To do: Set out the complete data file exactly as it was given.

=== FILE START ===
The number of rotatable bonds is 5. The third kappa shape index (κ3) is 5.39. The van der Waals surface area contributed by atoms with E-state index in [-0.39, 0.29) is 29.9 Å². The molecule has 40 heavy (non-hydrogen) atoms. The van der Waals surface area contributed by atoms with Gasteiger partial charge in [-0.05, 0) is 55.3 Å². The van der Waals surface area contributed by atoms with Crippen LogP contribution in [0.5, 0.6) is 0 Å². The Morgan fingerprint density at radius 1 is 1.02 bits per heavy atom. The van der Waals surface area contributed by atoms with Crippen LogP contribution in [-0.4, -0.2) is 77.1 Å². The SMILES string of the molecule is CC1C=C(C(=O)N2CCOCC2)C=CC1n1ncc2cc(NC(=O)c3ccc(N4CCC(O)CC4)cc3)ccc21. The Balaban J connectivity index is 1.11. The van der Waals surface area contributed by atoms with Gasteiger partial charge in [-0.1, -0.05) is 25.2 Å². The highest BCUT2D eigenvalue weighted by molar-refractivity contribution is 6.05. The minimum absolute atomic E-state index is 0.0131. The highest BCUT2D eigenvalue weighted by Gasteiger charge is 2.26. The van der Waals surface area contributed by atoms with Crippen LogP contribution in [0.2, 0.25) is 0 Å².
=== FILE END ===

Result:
The number of rotatable bonds is 5. The third kappa shape index (κ3) is 5.39. The van der Waals surface area contributed by atoms with E-state index in [-0.39, 0.29) is 29.9 Å². The molecule has 40 heavy (non-hydrogen) atoms. The van der Waals surface area contributed by atoms with Gasteiger partial charge in [-0.05, 0) is 55.3 Å². The van der Waals surface area contributed by atoms with Crippen LogP contribution in [0.5, 0.6) is 0 Å². The Morgan fingerprint density at radius 1 is 1.02 bits per heavy atom. The van der Waals surface area contributed by atoms with Crippen LogP contribution in [-0.4, -0.2) is 77.1 Å². The SMILES string of the molecule is CC1C=C(C(=O)N2CCOCC2)C=CC1n1ncc2cc(NC(=O)c3ccc(N4CCC(O)CC4)cc3)ccc21. The Balaban J connectivity index is 1.11. The van der Waals surface area contributed by atoms with Gasteiger partial charge in [-0.1, -0.05) is 25.2 Å². The highest BCUT2D eigenvalue weighted by molar-refractivity contribution is 6.05. The minimum absolute atomic E-state index is 0.0131. The highest BCUT2D eigenvalue weighted by Gasteiger charge is 2.26. The van der Waals surface area contributed by atoms with Crippen LogP contribution in [0.2, 0.25) is 0 Å².